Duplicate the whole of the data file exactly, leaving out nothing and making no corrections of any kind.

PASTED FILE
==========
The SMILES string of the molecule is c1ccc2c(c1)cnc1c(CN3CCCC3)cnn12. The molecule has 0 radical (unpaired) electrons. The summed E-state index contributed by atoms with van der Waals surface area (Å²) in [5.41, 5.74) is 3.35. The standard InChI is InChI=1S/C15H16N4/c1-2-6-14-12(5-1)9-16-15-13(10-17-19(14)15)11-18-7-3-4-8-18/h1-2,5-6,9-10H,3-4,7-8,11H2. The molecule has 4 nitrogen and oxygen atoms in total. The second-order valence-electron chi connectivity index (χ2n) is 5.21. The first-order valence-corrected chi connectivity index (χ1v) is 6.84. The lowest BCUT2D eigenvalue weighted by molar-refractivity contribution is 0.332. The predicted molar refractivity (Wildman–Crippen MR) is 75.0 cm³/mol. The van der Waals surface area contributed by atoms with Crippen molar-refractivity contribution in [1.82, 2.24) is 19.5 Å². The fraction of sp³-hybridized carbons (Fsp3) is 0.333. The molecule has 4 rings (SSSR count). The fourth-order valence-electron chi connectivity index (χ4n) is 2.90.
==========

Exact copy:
The SMILES string of the molecule is c1ccc2c(c1)cnc1c(CN3CCCC3)cnn12. The molecule has 0 radical (unpaired) electrons. The summed E-state index contributed by atoms with van der Waals surface area (Å²) in [5.41, 5.74) is 3.35. The standard InChI is InChI=1S/C15H16N4/c1-2-6-14-12(5-1)9-16-15-13(10-17-19(14)15)11-18-7-3-4-8-18/h1-2,5-6,9-10H,3-4,7-8,11H2. The molecule has 4 nitrogen and oxygen atoms in total. The second-order valence-electron chi connectivity index (χ2n) is 5.21. The first-order valence-corrected chi connectivity index (χ1v) is 6.84. The lowest BCUT2D eigenvalue weighted by molar-refractivity contribution is 0.332. The predicted molar refractivity (Wildman–Crippen MR) is 75.0 cm³/mol. The van der Waals surface area contributed by atoms with Crippen molar-refractivity contribution in [1.82, 2.24) is 19.5 Å². The fraction of sp³-hybridized carbons (Fsp3) is 0.333. The molecule has 4 rings (SSSR count). The fourth-order valence-electron chi connectivity index (χ4n) is 2.90.